Advances in superyacht propulsion
by Roger Marshall
Many of new drives tout space savings in the engine room, perhaps leaving extra space for an SCR unit and the urea storage tanks needed to reduce NOx emissions.
Whether they will save enough space is doubtful, but these newer drives could change the entire engine room concept by putting gearboxes and propulsion units outside the hull, eliminating steering systems and using the extra space for environmental controls.
Smaller craft also have seen performance efficiencies from various styles of drive trains: Volvo Penta’s IPS system led the way, followed by Zeus and now Fortjes.
The Fortjes system is squarely aimed at larger craft. Rumour has it that the Volvo Penta IPS system also will be available soon for larger vessel’s up to 36.5m.
The Fortjes Drive System
From Reintjes Gears in Germany comes a new pod drive propulsion system. The pod drive has propellers at either end of the unit, one pushing and one pulling, and splits the engine power between both props.
According to Reintjes, this results in a lower blade loading on the prop, less noise, less cavitation and better high-speed thrust. The drives are not rotatable and come with their own rudders.
As expected from a gearbox manufacturer, the gearbox for the drive system is integrated into the housing at the top of the drive, making for easy installation. Reintjes claims it takes about four hours to install.
The thrust line is horizontal, which improves boat speed and handling.
The drives are available for vessels up to 2,000 kilowatts (about 2,800 horsepower) making them one of the largest yacht drives available.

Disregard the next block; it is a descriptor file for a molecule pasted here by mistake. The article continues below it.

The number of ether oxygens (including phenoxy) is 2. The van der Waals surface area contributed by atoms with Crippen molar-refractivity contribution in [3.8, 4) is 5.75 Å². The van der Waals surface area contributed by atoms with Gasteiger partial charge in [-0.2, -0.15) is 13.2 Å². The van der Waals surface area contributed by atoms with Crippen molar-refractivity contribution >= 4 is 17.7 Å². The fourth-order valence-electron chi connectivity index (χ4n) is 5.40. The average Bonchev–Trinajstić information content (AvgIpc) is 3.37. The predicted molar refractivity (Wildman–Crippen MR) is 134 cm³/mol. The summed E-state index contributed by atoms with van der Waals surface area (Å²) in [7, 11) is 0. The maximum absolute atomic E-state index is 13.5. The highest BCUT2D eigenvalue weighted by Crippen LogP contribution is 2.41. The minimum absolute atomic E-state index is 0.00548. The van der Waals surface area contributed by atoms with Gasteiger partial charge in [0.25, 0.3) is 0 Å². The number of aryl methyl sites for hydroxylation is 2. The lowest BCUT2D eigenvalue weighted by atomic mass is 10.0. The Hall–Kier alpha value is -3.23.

The Voith Linear Drive
Lying somewhere between a ducted propeller (Kort nozzle), with its low-speed, high-towing capability, and a water jet, with its high-speed but lack of low-speed manoeuvrability, is the Voith Linear drive.
By combining the two concepts, Voith has come up with a drive that has the advantages of both a jet drive and a Kort nozzle with low-speed manoeuvrability and high-speed, fuel-efficient potential.
According to Voith, the drive is capable of propelling a vessel at speeds up to 40 knots.
Like a pod drive, it sits outside the hull, saving space that would normally be taken up by the transmission (and maybe freeing up space for an SCR unit). Unlike a conventional ducted propeller, the unit has highly skewed propeller blades contained within a shroud, rather like the jet engine on an aeroplane.
It is steerable and has far higher speed capabilities than a Kort nozzle, plus it has high fuel efficiency. Voith says that the first Voith Linear drive will be placed aboard a wind-powered support vessel later this year.
The engine manufacturer Wärtsilä has suggested that even more changes will be coming to cut fuel consumption and emissions.
Wärtsilä sees lighter vessel construction, the use of interceptor planes for faster craft (the US Navy already has fitted wedge-shaped hull extensions on many frigates and destroyers and cut fuel consumption by several percentage points), counter-rotating propellers (similar to those used on the Fortjes drive system and Volvo Penta IPS), computer-operated pumps to reduce start-up loads and overall consumption, low-wattage lighting throughout the vessel and other systems that reduce house and engine loads.
In other words, Wärtsilä sees a totally integrated house and engine control system designed to cut emissions by keeping energy usage low.
For yachts, this could mean a far greater integration of key systems, multiplexing of all lighting functions and a huge reduction in the yacht’s carbon footprint.